Bosnia, Hillary’s Playground

At a time when the U.S. power and authority are increasingly challenged around the world, the incoming team sees the Balkans as the last geopolitically significant area where they can assert their “credibility” by postulating a maximalist set of objectives as the only outcome acceptable to the United States, and duly insisting on their fulfillment. We have already seen this pattern with Kosovo, and it is to be expected that we’ll see its replay in Bosnia under the new team.

There have been strong pressures from the West, ever since the signing of the Dayton Peace Accords 13 years ago, to reduce the authority of the Republika Srpska (RS), to question its legitimacy and to label it a “genocidal creation” unworthy of existence. Prime Minister Milorad Dodik was able to weather the latest storm—caused by the pro-Muslim policies of the “high representative” (i.e., unelected governor, jointly appointed by Brussels and Washington), Miroslav Lajcak, and his crew of international bureaucrats—but the political momentum in Washington has taken an alarming turn for the Serbs in general and for the Republika Srpska in particular.

Now that intervention is “an American tradition,” Hillary Clinton is getting ready to practice some more in the Balkans—as if her husband’s contribution in the 1990s had not brought sufficient misery to the former Yugoslavia. She wants to place the entire region, and specifically Bosnia’s “unification” based on a radical revision of the Dayton framework, near the top of her list of foreign priorities.

Barack Obama’s foreign policy and national security team includes a number of influential figures, and notably Vice-President-elect Joseph Biden, who are committed to the establishment of a centralized, unitary Bosnian state dominated by Muslims. Mrs. Clinton’s commitment to that goal is of an altogether different order of magnitude, however.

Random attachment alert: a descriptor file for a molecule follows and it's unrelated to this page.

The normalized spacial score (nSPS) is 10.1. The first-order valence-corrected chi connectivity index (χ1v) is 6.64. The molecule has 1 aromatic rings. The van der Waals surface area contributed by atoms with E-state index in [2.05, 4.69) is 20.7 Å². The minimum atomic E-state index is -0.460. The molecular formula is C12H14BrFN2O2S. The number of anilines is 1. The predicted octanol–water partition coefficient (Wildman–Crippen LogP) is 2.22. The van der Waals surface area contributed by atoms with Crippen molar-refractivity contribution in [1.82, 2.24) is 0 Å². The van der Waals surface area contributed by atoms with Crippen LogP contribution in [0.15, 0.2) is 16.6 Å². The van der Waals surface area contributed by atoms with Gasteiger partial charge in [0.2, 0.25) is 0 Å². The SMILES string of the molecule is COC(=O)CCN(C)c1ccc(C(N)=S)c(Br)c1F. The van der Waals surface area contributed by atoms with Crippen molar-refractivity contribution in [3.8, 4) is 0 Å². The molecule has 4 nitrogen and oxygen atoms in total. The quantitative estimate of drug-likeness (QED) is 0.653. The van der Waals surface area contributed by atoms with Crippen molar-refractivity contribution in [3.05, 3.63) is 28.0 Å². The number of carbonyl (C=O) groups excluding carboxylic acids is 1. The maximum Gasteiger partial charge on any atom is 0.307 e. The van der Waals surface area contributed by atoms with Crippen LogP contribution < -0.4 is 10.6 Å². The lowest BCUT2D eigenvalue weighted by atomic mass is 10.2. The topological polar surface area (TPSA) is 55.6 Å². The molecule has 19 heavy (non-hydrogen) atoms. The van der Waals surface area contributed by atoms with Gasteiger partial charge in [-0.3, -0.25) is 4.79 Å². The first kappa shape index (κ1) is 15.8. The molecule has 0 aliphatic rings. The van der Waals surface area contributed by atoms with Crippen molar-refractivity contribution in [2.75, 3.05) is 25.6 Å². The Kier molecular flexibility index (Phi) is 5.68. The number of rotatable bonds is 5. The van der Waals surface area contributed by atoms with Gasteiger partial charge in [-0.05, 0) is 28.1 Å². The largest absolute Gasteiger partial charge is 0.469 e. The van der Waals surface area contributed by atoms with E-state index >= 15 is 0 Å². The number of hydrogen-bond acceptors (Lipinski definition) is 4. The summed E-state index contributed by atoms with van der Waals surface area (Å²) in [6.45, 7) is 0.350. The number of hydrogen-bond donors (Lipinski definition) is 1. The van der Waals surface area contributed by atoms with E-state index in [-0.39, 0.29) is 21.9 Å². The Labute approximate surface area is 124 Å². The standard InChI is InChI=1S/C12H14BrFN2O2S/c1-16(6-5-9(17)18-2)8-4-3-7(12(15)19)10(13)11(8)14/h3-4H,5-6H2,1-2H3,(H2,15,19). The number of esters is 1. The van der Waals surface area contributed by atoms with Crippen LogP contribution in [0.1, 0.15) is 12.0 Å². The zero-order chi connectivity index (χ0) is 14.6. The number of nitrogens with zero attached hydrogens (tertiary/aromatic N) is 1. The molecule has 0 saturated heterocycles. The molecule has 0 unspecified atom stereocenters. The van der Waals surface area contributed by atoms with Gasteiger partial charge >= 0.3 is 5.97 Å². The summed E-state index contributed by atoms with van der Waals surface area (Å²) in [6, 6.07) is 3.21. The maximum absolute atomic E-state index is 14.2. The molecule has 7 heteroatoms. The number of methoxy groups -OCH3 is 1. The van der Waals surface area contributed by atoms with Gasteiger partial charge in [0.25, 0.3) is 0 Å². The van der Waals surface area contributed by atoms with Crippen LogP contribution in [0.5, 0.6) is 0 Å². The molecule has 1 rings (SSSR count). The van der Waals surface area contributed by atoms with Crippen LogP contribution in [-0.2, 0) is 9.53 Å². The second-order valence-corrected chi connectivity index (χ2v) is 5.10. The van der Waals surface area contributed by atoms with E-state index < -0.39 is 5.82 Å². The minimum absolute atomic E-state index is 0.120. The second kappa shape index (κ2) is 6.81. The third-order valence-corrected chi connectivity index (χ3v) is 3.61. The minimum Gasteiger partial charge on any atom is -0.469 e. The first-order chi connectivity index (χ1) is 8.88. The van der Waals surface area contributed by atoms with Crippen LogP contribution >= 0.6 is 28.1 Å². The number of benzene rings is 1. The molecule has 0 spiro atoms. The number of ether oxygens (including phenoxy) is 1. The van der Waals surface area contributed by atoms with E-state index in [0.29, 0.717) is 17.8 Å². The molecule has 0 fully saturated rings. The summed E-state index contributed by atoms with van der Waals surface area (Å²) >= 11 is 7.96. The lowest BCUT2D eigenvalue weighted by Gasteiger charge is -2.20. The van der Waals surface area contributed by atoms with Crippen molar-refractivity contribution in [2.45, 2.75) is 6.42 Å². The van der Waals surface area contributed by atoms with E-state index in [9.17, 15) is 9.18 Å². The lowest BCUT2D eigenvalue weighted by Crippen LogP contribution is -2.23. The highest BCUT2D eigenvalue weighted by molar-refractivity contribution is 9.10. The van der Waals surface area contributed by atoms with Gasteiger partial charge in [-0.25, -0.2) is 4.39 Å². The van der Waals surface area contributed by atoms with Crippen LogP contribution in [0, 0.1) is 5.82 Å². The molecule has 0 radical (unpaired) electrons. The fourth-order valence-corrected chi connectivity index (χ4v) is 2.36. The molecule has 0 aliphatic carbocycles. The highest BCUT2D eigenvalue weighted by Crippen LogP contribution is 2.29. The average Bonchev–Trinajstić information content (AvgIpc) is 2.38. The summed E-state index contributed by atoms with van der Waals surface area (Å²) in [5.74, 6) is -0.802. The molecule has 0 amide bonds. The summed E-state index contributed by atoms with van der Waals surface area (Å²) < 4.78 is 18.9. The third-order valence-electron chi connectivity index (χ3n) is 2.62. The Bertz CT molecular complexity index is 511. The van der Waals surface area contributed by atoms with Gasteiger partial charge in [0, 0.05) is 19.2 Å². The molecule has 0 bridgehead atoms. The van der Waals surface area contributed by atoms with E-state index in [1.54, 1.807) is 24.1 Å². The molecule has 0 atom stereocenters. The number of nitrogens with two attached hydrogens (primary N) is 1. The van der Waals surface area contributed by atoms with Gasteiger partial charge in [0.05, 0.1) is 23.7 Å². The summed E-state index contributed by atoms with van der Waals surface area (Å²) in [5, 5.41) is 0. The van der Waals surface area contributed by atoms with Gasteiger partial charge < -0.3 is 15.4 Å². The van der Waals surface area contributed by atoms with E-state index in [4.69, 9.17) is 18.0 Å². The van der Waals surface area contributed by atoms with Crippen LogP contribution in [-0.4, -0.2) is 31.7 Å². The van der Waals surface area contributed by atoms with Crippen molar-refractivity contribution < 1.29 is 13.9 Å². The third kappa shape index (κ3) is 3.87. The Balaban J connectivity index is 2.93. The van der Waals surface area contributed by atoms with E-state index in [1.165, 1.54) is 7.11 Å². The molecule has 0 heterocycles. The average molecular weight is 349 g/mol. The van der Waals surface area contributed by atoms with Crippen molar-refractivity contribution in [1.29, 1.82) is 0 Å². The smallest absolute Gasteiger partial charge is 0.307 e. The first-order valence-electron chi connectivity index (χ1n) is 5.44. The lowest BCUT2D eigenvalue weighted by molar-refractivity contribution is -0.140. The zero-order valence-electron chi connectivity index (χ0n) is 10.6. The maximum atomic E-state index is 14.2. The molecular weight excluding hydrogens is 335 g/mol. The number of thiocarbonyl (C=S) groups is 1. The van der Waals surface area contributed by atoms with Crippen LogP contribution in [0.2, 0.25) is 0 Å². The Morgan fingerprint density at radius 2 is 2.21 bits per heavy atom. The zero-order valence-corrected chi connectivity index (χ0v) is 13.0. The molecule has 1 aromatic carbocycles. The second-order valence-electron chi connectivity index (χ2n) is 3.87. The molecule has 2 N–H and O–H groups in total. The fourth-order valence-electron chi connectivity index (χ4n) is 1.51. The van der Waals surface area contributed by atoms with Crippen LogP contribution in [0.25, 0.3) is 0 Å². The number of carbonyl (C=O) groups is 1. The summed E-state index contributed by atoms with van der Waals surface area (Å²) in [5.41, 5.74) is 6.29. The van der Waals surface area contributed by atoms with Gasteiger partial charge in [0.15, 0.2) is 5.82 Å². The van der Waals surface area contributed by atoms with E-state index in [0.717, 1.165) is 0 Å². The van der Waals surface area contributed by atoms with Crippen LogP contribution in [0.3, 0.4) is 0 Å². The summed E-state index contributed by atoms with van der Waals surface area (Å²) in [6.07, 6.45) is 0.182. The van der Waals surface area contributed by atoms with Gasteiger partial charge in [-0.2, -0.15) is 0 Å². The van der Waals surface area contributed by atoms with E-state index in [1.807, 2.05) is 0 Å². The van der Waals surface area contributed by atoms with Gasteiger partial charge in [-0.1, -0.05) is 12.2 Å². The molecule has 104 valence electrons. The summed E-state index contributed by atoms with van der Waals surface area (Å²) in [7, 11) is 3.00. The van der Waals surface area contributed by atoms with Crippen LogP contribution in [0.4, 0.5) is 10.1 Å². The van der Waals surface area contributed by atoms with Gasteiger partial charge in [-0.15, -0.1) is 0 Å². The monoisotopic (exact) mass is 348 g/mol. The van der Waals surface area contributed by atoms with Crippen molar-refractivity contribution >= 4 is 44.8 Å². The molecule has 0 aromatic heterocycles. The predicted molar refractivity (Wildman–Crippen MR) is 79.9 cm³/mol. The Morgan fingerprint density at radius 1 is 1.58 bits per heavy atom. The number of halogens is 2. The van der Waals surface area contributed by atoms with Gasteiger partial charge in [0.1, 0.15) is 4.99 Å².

Her “framework for peace” in the Balkans is the same as her husband’s and that so doggedly applied by her friend and role-model, Dr. Albight: unqualified U.S. support for Muslims in Bosnia and Kosovo against their Christian neighbors. The theme is so important to her that during the primaries Mrs. Clinton listed a number of fact-free, Balkan-related foreign-policy “accomplishments” as proof of her bravery and experience. She repeatedly invoked some embelished memories of a “dangerous” trip to Bosnia in 1996, when she was supposedly threatened by Serb sniper fire at Tuzla airport – although the Bosnian war had ended six months earlier, and video footage shows smiling schoolchildren greeting her in Tuzla.

Mrs. Clinton’s exact reasons for wanting to abolish the Bosnian-Serb Republic and help Iran’s best friends in Sarajevo are deeply personal, and even psycho-pathological. They are therefore not amenable to rational discourse and costs-and-benefits analysis. Her motives are less important, however, than the fact that this is indeed what she wants.

A hint of what is to come was provided recently by the Clinton family confidante Richard Holbrooke, slated for a key role at State under her management. Together with the former Bosnian “high representative” Paddy Ashdown, he authored an alarming article, “The Bosnian Powder Keg,” published in several influential daily newspapers on both sides of the Atlantic on October 22, 2008. Anticipating Obama’s victory, Holbrooke and Ashdown presented a plea that “the new US administration gets engaged” and renews its pledge “to Bosnia’s survival as a state, by maintaining an effective troop presence and … finding ways to untie Bosnia’s constitutional knot.” This last phrase is a clear code word for the liquidation of the entities.

Holbrooke was the chief U.S. negotiator at Dayton in 1995. He boasted a year later: “We are re-engaged in the world, and Bosnia was the test.” This “we” meant the United States, not “the West” or “the international community.”

The interventionists prevailed then, their narrative dominates the public commentary now, and they are coming back to the White House tomorrow.